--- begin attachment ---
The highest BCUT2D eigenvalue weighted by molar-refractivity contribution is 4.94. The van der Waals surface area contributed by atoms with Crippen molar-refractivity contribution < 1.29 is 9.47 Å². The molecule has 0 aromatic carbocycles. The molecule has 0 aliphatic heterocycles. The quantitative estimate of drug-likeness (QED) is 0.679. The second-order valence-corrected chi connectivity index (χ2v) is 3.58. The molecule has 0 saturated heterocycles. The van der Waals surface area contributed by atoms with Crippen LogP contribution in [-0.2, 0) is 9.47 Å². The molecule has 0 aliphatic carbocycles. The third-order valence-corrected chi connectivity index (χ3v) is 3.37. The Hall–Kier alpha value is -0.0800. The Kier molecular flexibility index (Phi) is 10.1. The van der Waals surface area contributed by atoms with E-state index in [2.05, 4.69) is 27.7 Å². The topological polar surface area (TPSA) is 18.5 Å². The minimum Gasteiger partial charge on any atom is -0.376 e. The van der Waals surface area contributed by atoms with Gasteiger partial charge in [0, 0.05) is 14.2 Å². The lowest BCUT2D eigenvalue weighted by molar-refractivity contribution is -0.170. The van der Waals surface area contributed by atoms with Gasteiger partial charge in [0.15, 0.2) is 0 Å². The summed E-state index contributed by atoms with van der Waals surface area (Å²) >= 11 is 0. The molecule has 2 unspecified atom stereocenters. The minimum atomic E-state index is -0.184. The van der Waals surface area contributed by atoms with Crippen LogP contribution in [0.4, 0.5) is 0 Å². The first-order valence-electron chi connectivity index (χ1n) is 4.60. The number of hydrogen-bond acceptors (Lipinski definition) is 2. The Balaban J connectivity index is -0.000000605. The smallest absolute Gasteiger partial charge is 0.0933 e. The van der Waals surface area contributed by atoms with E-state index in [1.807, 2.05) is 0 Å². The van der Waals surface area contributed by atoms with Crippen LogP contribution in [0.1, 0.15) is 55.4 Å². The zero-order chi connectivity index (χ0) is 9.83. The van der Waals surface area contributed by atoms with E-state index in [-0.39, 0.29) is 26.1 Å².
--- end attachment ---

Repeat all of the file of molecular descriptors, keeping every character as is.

The highest BCUT2D eigenvalue weighted by molar-refractivity contribution is 4.94. The van der Waals surface area contributed by atoms with Crippen molar-refractivity contribution < 1.29 is 9.47 Å². The molecule has 0 aromatic carbocycles. The molecule has 0 aliphatic heterocycles. The quantitative estimate of drug-likeness (QED) is 0.679. The second-order valence-corrected chi connectivity index (χ2v) is 3.58. The molecule has 0 saturated heterocycles. The van der Waals surface area contributed by atoms with Crippen LogP contribution in [-0.2, 0) is 9.47 Å². The molecule has 0 aliphatic carbocycles. The third-order valence-corrected chi connectivity index (χ3v) is 3.37. The Hall–Kier alpha value is -0.0800. The Kier molecular flexibility index (Phi) is 10.1. The van der Waals surface area contributed by atoms with E-state index in [2.05, 4.69) is 27.7 Å². The topological polar surface area (TPSA) is 18.5 Å². The minimum Gasteiger partial charge on any atom is -0.376 e. The van der Waals surface area contributed by atoms with Gasteiger partial charge in [0, 0.05) is 14.2 Å². The lowest BCUT2D eigenvalue weighted by molar-refractivity contribution is -0.170. The van der Waals surface area contributed by atoms with Gasteiger partial charge in [0.15, 0.2) is 0 Å². The summed E-state index contributed by atoms with van der Waals surface area (Å²) >= 11 is 0. The molecule has 2 unspecified atom stereocenters. The minimum atomic E-state index is -0.184. The van der Waals surface area contributed by atoms with Crippen LogP contribution in [0.4, 0.5) is 0 Å². The first-order valence-electron chi connectivity index (χ1n) is 4.60. The number of hydrogen-bond acceptors (Lipinski definition) is 2. The Balaban J connectivity index is -0.000000605. The smallest absolute Gasteiger partial charge is 0.0933 e. The van der Waals surface area contributed by atoms with E-state index in [1.807, 2.05) is 0 Å². The van der Waals surface area contributed by atoms with Crippen LogP contribution in [0.1, 0.15) is 55.4 Å². The zero-order chi connectivity index (χ0) is 9.83. The van der Waals surface area contributed by atoms with E-state index in [-0.39, 0.29) is 26.1 Å².